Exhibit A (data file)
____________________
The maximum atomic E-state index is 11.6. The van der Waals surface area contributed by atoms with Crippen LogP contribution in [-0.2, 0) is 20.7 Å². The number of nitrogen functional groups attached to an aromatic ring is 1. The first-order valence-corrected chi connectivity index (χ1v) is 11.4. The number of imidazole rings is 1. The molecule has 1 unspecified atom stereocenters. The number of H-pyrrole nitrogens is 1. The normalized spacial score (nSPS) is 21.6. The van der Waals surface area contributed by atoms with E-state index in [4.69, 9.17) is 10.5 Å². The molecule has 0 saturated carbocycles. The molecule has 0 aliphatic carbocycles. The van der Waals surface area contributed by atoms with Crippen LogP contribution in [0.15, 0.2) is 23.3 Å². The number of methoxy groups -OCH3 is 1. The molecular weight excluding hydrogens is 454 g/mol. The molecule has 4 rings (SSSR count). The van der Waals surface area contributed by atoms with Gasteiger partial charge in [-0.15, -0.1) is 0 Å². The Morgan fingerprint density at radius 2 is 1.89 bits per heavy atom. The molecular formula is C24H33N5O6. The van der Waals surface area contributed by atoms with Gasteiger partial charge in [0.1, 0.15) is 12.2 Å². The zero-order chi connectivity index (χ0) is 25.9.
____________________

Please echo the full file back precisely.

The maximum atomic E-state index is 11.6. The van der Waals surface area contributed by atoms with Crippen LogP contribution in [-0.2, 0) is 20.7 Å². The number of nitrogen functional groups attached to an aromatic ring is 1. The first-order valence-corrected chi connectivity index (χ1v) is 11.4. The number of imidazole rings is 1. The molecule has 1 unspecified atom stereocenters. The number of H-pyrrole nitrogens is 1. The normalized spacial score (nSPS) is 21.6. The van der Waals surface area contributed by atoms with E-state index in [4.69, 9.17) is 10.5 Å². The molecule has 0 saturated carbocycles. The molecule has 0 aliphatic carbocycles. The van der Waals surface area contributed by atoms with Crippen LogP contribution in [0.15, 0.2) is 23.3 Å². The number of methoxy groups -OCH3 is 1. The molecular weight excluding hydrogens is 454 g/mol. The molecule has 4 rings (SSSR count). The van der Waals surface area contributed by atoms with Gasteiger partial charge in [-0.15, -0.1) is 0 Å². The Morgan fingerprint density at radius 2 is 1.89 bits per heavy atom. The molecular formula is C24H33N5O6. The van der Waals surface area contributed by atoms with Gasteiger partial charge in [0.1, 0.15) is 12.2 Å². The zero-order chi connectivity index (χ0) is 25.9.